Part 1 is here. where I asked : In remembering, I too am overcoming the dimensions of time and space but do I have any interaction with the places I travel to or are those memories just visions of the past, unchanged from visit to visit.
Is a memory for instance, in a state of storage, something like a filing cabinet, inside the brain and retrieved as required, unaltered, from viewing to viewing. With modern brain imaging techniques (PET and MRI scans) the mysteries of memory are becoming clearer. They show that the hippocampus is involved with novel events and this activates the left inferior frontal lobe of the brain, allowing previous knowledge to be drawn from, thus leading to an elaborative encoding, essential for long term remembering. However, we don’t encode every detail and our memories often resemble Swiss cheese. We can only remember what we have encoded and what we encode is dependent on who and what we are at the time.This is one of the reasons that our memories are not exactly the same as those of others who experienced the same event.
Paul John Eakin, an autobiographer and professor emeritus at Indiana University, points out that remembering is an essential part of being human and the ability to relate one’s life is the difference between success and failure and for this purpose, my memory is good. My recalled experiences do not come to me however, as they did in the past. They come in their rich and vivid detail, which is altered by my reflections on the event and its environment, how it made me feel, the person I am now and what is acceptable in the present day place where I am doing the remembering. The gaps in my remembering and subsequent narrative I fill in unconsciously with constructed detail so that the story is complete, as narrative is the only way we can relate our life to others.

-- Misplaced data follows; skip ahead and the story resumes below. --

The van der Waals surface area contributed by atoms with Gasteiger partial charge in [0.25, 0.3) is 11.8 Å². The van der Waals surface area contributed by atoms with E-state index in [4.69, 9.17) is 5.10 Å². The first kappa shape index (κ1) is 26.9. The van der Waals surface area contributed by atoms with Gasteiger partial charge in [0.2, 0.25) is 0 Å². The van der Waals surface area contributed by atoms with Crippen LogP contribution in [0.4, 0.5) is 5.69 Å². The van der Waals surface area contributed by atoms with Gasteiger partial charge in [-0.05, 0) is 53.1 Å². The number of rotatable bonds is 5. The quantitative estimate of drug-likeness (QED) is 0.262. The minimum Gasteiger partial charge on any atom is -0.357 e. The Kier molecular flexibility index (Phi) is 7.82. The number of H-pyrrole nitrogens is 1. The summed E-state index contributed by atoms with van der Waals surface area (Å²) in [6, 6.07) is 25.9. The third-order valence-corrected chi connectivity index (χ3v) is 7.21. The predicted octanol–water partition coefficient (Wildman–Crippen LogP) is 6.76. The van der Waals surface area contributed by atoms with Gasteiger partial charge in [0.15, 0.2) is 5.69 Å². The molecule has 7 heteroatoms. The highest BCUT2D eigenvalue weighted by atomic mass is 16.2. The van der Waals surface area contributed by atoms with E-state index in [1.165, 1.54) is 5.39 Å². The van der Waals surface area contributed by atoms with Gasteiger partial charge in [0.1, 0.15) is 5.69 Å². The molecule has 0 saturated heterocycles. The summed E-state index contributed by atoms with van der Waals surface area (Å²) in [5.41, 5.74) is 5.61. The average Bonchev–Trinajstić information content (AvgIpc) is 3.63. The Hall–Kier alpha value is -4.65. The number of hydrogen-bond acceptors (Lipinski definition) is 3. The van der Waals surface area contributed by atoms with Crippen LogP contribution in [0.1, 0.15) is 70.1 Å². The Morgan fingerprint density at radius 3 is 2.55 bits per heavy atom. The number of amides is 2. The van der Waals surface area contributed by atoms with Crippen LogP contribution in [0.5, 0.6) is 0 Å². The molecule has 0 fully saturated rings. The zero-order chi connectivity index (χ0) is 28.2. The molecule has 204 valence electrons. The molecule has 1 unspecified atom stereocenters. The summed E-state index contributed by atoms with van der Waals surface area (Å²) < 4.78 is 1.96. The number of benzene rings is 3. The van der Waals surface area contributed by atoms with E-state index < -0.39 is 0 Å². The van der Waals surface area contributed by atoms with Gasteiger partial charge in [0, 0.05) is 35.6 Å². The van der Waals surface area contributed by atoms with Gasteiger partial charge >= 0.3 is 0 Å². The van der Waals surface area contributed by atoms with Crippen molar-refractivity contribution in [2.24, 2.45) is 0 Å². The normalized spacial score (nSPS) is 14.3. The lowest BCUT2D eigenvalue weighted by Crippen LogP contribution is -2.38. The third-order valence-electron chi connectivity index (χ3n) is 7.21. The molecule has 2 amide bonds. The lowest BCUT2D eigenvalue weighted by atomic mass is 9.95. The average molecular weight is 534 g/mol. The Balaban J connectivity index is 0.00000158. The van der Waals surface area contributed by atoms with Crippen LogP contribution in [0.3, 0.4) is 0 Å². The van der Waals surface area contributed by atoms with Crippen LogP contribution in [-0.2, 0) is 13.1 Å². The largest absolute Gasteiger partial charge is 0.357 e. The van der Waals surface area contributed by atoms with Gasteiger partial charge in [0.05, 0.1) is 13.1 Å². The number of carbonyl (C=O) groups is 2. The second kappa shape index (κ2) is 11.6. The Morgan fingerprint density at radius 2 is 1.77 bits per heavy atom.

I had never given my memories a second thought until reading Daniel Schacter and Oliver Sachs but afterwards found myself wondering about my truth. Returning to the events in Vanuatu that I described in Part 1. The trip to the volcano was a blur. I know I wasn’t frightened at the speed we travelled whereas I know that I normally would have been. I also knew from my days working in Intensive Care what someone looked like that had shot half their face off, or who was severely burnt. The fear of what I would see and find on my arrival certainly was greater than my fear of the road. Once there, however, there are huge gaps in my memory. All I know for certain was how I felt as I looked on those corpses and attempted to help and comfort the other girls. Did we climb to the rim of the volcano that night? My memory says we did but logically that does not make sense. Surely in the time it took for word to get to us of the deaths and the time it took to travel to the other side of the island to the volcano they would have carried the bodies down to where the trucks could park. Was it that I had climbed to the rim so many times i the past my vision of it filled in that gap in my narrative, and was the rock that hit them described so well I had such a strong, vivid vision that it converted it into autobiographical memory? It is now known that episodic memory (the type of memory used for autobiographical recall) shares the area of the brain used for visual memory. If the image is strong therefore, it can be stored as a memory, another reason that people have different versions of the same event and at times, can even “remember ” events erroneously. Tor them it is a true memory. For me my version of events is where I go when I travel back to that night and whether it be true or false, it is real to me. It is my truth.
If we accept that memories are a construct of the mind and are created anew on each occasion of remembering, affected by our past experiences, knowledge and what we wish to create for the future, it is to be expected that another who experienced the same even will remember it differently as they bring to their memory their own past, present and future.
In order to create the self we wish to be, we remember “what” and ‘how” in order to have our memories fit the identity we wish to create for ourselves. When the ability to remember goes, the identity of the person fades along with their memories and they become ghostlike in life. As the ability to relate our stories diminishes with age, brain injuries and dementia, we lose our identity, and our sense of self, for it is our ability to travel backwards, into the past, which gives us our identity.
What comes first though? Memoir or identity? This will be the subject of another post – part 3.
This couldn’t have fitted better with the Carrot Ranch prompt for this week where we are asked: In 99 words (no more, no less), write a story using the phrase, “I’d rather be…” You fill in what comes next. What would a character(s) rather be doing and why? How can you use the phrase as a literary device? Go where the prompt leads! Join in, visit the ranch and write a story or read a few 99 bite size pieces.
A moment of Lucidity